The irony of my velour adoration has never been been wasted on me. As a feminist and avid wearer of clothing, the whole thing got me thinking about what it means to sport a garment so wrought with cultural symbolism and, ultimately, ire.
What does/did the Juicy tracksuit say? The most obvious statement might be the trope of the insta-rich reality star/celebrity who need not do anything but be leisurely, a la Paris Hilton. But this view really doesn’t get to the heart(land) of it all. What does it say about the large population of middle and working-class women who indulged in this trend?
Popular clothing speaks to popular ideas. Let us consider first-wave feminism’s “Bloomer” dresses, unique as well as reviled for their comfortable design, expressly meant to allow women physical mobility. I’m not saying the tracksuit is specifically liberating anyone, but it is a notable comparison of notoriously comfortable women’s fashion, made more complicated by its relationship to turn-of-the-millennium consumer culture and reality tv fetishism. What does it feel like to be dressed like a laid-back Kim Kardashian? One can try that feeling on for size at nearly any price point…with a catch. There’s hell to pay for it in terms of being taken seriously, either as a fashionista or a grown woman in a hot pink velour suit, doing or not doing as she pleases. I think Juicy’s commercial death and reincarnation (at Kohl’s!) provide a rather poetic arc through which to think about where our clothing and identities intersect and live together.
There’s something interesting about the widespread adoption and simultaneous hatred of a garment coded so outrageously “feminine” (the colors! the rhinestones!), so comfortable, and that comes at such widely varying price points. I really did buy my fakes for $10 a set. It’s not like only rich, white suburban moms rode the wave of the tracksuit – look at J.Lo’s velour shorts ensemble in the “I’m Real” video. That look spoke to ladies who were potentially neither rich, like me, nor white – you know, just (CODED LANGUAGE ALERT) “real.” The tracksuit still implied a sense of fabulous comfort and mobility, literally and figuratively.
I can’t help but think that upward mobility is the name of the game here. Even as I was critiquing the tracksuit and it’s real life repercussions, I was still bothered by the fact that I could not afford an authentic Juicy suit. And I have to tell you that when I saw that the Juicy Couture of legend no longer exists, my first impression was genuine disappointment that I didn’t get to indulge in that most contentious of American pastimes: using certain objects (in this case a designer sweatsuit) to gain prestige as a consumer/person/(capital-W) Woman. This feeling of disappointment is unsettling but certainly not surprising, given that we live in a culture that is necessarily built around making us ~feel things~ about objects and appearances. That said, the point of being conscious is not to remove yourself from the world you live in, but to be critical and try see things for what they are/have been/can be/will be. What a gift that tracksuit has given those (probably few) who choose to dissect it! Juicy Couture has been a bright, glittering marker of a gendered, raced, and classed cultural phenomenon. It was like a rhinestone neon sign, blinking, “ISSUES TO BE THOUGHT ABOUT HERE!” However, to read more you may have to consult the back of some sweatpants now found only on eBay.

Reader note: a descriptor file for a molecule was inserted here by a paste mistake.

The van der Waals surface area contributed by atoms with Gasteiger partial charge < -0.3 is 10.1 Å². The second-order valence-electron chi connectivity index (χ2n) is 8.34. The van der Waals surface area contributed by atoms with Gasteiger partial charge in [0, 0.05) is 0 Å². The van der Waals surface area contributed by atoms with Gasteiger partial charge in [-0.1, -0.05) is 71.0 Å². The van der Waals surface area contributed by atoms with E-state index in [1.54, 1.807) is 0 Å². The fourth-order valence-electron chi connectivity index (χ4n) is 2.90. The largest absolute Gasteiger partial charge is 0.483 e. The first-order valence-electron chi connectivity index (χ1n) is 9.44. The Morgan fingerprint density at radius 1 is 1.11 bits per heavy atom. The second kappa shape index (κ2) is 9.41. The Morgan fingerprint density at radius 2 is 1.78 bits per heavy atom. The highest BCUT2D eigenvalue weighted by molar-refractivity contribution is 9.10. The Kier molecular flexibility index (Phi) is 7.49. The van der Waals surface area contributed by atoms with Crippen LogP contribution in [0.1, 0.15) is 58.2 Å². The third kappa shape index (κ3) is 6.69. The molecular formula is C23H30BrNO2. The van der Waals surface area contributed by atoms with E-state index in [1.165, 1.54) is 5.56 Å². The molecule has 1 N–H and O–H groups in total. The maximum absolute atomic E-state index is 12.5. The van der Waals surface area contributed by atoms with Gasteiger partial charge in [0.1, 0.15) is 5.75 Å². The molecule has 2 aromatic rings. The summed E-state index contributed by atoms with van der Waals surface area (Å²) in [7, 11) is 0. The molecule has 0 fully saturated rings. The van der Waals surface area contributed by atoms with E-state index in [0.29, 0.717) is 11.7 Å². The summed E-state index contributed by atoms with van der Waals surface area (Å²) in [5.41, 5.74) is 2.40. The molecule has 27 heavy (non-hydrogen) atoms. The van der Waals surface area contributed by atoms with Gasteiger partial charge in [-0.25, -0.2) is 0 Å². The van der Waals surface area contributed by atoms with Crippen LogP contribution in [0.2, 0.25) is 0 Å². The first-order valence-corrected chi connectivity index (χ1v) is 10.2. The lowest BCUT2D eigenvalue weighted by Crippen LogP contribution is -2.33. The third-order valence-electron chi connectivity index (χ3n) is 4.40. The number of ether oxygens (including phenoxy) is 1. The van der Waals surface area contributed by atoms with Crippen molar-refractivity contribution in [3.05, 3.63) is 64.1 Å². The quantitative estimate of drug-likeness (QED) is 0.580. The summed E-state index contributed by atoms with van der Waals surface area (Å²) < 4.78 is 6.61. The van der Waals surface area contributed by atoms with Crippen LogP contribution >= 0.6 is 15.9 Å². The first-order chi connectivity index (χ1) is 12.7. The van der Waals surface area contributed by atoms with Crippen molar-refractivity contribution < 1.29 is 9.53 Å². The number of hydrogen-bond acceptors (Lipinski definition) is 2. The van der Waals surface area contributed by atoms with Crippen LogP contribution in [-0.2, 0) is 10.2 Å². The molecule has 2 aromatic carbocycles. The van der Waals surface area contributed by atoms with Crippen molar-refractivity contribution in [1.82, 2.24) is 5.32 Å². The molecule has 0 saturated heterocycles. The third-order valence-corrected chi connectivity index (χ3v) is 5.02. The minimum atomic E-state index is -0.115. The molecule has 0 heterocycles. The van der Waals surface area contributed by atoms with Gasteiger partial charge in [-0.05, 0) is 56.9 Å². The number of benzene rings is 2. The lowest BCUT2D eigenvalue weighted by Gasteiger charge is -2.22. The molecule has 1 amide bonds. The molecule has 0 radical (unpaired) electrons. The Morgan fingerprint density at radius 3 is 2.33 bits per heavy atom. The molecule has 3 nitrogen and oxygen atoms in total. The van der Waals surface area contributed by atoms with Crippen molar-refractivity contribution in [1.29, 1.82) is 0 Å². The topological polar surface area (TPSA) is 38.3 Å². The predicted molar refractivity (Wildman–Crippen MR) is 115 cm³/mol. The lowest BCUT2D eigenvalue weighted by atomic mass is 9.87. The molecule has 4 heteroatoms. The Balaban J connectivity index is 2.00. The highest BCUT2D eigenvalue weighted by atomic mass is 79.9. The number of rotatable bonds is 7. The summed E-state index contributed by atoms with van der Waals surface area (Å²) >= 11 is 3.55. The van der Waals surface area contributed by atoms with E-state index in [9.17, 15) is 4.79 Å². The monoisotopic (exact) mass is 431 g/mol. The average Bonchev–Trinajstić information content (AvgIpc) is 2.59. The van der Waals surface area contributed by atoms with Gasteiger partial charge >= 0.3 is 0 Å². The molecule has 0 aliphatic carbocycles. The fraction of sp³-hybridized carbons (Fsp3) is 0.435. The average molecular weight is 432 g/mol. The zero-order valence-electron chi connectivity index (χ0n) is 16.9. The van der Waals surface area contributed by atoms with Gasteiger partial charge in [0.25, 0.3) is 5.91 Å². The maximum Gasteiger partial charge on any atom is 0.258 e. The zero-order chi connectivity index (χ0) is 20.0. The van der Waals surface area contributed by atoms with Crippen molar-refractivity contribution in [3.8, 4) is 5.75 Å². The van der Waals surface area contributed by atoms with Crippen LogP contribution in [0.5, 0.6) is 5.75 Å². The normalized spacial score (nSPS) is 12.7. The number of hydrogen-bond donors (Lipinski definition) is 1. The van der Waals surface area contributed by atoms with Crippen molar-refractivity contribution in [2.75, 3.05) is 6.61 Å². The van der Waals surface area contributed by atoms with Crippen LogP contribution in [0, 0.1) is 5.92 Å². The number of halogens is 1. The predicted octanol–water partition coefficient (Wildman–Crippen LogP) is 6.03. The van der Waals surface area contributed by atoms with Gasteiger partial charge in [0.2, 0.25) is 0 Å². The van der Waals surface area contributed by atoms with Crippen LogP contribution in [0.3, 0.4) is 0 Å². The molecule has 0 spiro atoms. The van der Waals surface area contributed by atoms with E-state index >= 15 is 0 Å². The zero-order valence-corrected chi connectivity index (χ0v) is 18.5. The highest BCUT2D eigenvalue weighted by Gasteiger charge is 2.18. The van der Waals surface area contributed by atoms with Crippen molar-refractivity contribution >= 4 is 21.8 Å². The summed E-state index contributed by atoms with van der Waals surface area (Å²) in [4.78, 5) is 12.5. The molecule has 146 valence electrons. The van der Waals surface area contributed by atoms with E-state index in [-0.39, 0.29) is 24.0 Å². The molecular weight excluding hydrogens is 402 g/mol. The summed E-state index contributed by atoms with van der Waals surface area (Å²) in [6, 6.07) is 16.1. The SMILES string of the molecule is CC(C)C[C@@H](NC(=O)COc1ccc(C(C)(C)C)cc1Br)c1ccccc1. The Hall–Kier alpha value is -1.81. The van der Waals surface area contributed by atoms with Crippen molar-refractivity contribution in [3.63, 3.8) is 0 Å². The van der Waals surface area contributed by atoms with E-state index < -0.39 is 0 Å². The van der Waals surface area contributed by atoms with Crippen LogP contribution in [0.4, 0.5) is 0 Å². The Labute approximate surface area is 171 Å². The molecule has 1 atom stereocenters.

So, to end this eulogy, I tip my hat to the fake tracksuits that I wore, the original Couture I could never afford, and my complicated relationship with both.
Micah Card is a writer, and educator in Los Angeles, California. Her work has been published by Vagina::The Zine, Lummox Press, Aesthetica Magazine, and once in seventh grade via a by-mail poetry contest, the legitimacy of which she now questions.